How JustAnswer Works:
  • Ask an Expert
    Experts are full of valuable knowledge and are ready to help with any question. Credentials confirmed by a Fortune 500 verification firm.
  • Get a Professional Answer
    Via email, text message, or notification as you wait on our site.
    Ask follow up questions if you need to.
  • 100% Satisfaction Guarantee
    Rate the answer you receive.
Ask Ray Your Own Question
Ray
Ray, Employment lawyer
Category: Employment Law
Satisfied Customers: 38854
Experience:  30 years in Employment law
8534270
Type Your Employment Law Question Here...
Ray is online now
A new question is answered every 9 seconds

I've asked a question before regarding the company my

Customer Question

I've asked a question before regarding the company my wife works for. This one is a sexual harassment question for the same company which is based in Canada.My wife was repeatedly sexually harassed several years ago. The person responsible for this is no longer with the company, and I realize there is a limitation on when you can file a lawsuit for it (I am not an attorney so please correct me if I'm wrong). However my wife did report the issue to her HR department, multiple times. As of January 2016 there has been no effort from that department to address what is currently an ongoing culture of sexual harassment, including completely ignoring my wife's complaint (the person responsible was fired for other reasons). She did not pursue it as much as she could have for fear of being let go by the company for "rocking the boat". She also was told that she "should just relax, be happy, and ignore the problem. Additionally she requested some kind of class/training/documentation/policy be created for sexual harassment. As of this time no policy has been created, no class has been given. As such the "casual" form of sexual harassment continues via jokes, insinuations, touching, etc.My question then is this: what legal recourse does my wife have going forward given the lack of a policy (despite having asked) and having been harassed repeatedly herself without any action by the company when bringing it to their attention?Please keep in mind that while the company is based in Canada, my wife works for it here in the United States (Texas). I'm not sure what, if any, impact that has on the issue.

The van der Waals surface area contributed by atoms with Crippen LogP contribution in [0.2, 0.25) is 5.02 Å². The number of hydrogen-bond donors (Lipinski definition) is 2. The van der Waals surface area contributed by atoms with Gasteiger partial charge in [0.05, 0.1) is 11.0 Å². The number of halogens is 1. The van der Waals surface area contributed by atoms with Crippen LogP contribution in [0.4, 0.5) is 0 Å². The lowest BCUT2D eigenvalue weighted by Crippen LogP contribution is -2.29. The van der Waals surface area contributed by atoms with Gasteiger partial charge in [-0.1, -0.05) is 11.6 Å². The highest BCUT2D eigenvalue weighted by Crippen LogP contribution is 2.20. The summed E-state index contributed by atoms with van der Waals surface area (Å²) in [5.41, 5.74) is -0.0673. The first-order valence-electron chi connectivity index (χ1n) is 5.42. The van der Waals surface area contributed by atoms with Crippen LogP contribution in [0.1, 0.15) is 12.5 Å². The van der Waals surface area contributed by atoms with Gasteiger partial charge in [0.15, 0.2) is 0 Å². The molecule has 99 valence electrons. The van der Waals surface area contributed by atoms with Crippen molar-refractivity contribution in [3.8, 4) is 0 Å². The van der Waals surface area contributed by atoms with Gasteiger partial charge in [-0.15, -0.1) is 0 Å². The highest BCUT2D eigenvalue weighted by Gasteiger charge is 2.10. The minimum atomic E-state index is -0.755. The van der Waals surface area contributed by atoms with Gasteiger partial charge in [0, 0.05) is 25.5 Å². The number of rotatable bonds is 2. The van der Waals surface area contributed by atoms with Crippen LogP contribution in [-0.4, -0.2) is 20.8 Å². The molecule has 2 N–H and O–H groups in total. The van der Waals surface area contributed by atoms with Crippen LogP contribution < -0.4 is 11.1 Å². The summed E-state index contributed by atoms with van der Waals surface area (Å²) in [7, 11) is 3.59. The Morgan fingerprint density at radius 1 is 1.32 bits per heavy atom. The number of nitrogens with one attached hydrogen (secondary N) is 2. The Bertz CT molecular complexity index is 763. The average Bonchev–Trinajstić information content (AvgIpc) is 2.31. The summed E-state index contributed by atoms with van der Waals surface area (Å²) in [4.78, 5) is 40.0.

Submitted: 1 year ago.
Category: Employment Law
Expert:  Ray replied 1 year ago.

Hi and welcome to JA. Ray here to help you today.

I am so sorry that they are doing this to her.She can file with EEOC and claim sexual harassment.There may be gender discrimination here as well.You would have protection from being an at will employee.If they retaliate you file another EEOC complaint.

The EEOC investigates and may issue a right to sue letter.You are then able to file a civil suit and seek damages here including legal fees. The fact the employer has preexisting complaints and knowledge and ahs done nothing are all facts in her favor.I would encourage her to pursue this matter through EEOC and a lawyer as well.

File here

http://www.eeoc.gov/employees/charge.cfm

Employment lawyer for her here..

https://www.texasbar.com/AM/Template.cfm?Section=Lawyer_Referral_Service_LRIS_

From EEOC the law.

Here it is unlawful to harass a person (an applicant or employee) because of that person’s sex. Harassment can include “sexual harassment” or unwelcome sexual advances, requests for sexual favors, and other verbal or physical harassment of a sexual nature.

Harassment does not have to be of a sexual nature, however, and can include offensive remarks about a person’s sex. For example, it is illegal to harass a woman by making offensive comments about women in general.

Both victim and the harasser can be either a woman or a man, and the victim and harasser can be the same sex.

Although the law doesn’t prohibit simple teasing, offhand comments, or isolated incidents that are not very serious, harassment is illegal when it is so frequent or severe that it creates a hostile or offensive work environment or when it results in an adverse employment decision (such as the victim being fired or demoted).

The harasser can be the victim's supervisor, a supervisor in another area, a co-worker, or someone who is not an employee of the employer, such as a client or customer.

I appreciate the chance to help you today.Please let me know if you have more follow up.Thanks again.

Customer: replied 1 year ago.
I appreciate the rapid response. This has been weighing heavily on both our minds for several years now. Thank you (profusely) for the information.
Expert:  Ray replied 1 year ago.

You are so welcome.Wish you both the best here.

If you can leave a positive rating it is always much appreciated.

Related Employment Law Questions